Let’s remember that the 2019 version of Fairbanks’ slider was already a plus pitch — thrown hard with good vertical drop. The 2020 version retains these attributes; however the relatively slower velocity and the added vertical drop compared to average sliders in its class, make it seem to pair better with his fastball.

Like Beeks, can this also be attributed to some mechanical adjustments? A slight change in release point perhaps? A difference in spin?

The answer is yes.

Let’s look at the video, shall we?

First is a real time sync of two sliders thrown by Fairbanks, one in ‘19 (left) and one in ‘20 (right).

Watching just the baseball with the naked eye, you can see the significant increased drop. Both pitches start with similar trajectories, but while one dips just below the strike zone, the other one hit the dirt.

But increases in movement like this don’t just... happen.

Mechanical adjustments

In 2019, Fairbanks starts with his hands higher, as well as with his his front foot closer to third base than his back foot. Additionally, his shoulders start slightly counter-rotated. In 2020, his feet and shoulders run more nearly perpendicular to the target.

To be clear, neither one of these setups is better than the other. Either way, Fairbanks can dial it up to triple digits. When it comes to mechanics, sometimes it’s about velocity, but sometimes it’s about intention.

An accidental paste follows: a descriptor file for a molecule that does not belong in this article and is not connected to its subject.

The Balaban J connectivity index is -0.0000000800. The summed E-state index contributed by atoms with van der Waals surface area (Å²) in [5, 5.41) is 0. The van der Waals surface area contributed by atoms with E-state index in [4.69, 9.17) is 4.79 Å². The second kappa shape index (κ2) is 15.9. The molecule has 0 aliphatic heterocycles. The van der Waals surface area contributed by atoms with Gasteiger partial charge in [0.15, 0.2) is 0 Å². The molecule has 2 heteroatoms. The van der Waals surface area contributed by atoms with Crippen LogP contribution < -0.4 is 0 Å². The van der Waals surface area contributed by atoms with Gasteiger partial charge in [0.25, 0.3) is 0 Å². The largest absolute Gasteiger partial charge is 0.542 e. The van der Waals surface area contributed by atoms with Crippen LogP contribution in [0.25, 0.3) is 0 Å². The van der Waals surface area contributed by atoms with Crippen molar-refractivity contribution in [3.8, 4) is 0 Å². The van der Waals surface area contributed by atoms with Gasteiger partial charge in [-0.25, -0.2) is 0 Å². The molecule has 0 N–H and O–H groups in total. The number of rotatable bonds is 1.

Going into leg lift, we see Fairbanks much more upright in ‘20.

I have talked a lot in past posts about linear energy, and this seems to be a theme in mechanical adjustments made by Rays pitchers. When Fairbanks starts his drive toward home plate, we see a little less forward lean, and a little less counter-rotation in ‘20.

As a result, when he gets from drive to release, we can see some other changes.

Stopping at release, notice how Fairbanks’s release point is higher and more centered than a year ago.

And with the adjustment he has made to be more linear, Fairbanks is also getting more extension, meaning he is releasing the ball closer to home plate.

Pete Fairbanks Release Point

Year Vertical Release Point (ft) Extension
Year Vertical Release Point (ft) Extension
2019 6.68 6.42
2020 6.82 6.77

That’s what he’s done with his body. There’s also some changes with the ball.

He’s also also added “active spin”

In my Beeks deep dive from a few weeks ago, we discussed how “active spin” on a fastball refers to the efficiency of backspin, which is one of the factors that contributes to the illusion of rise.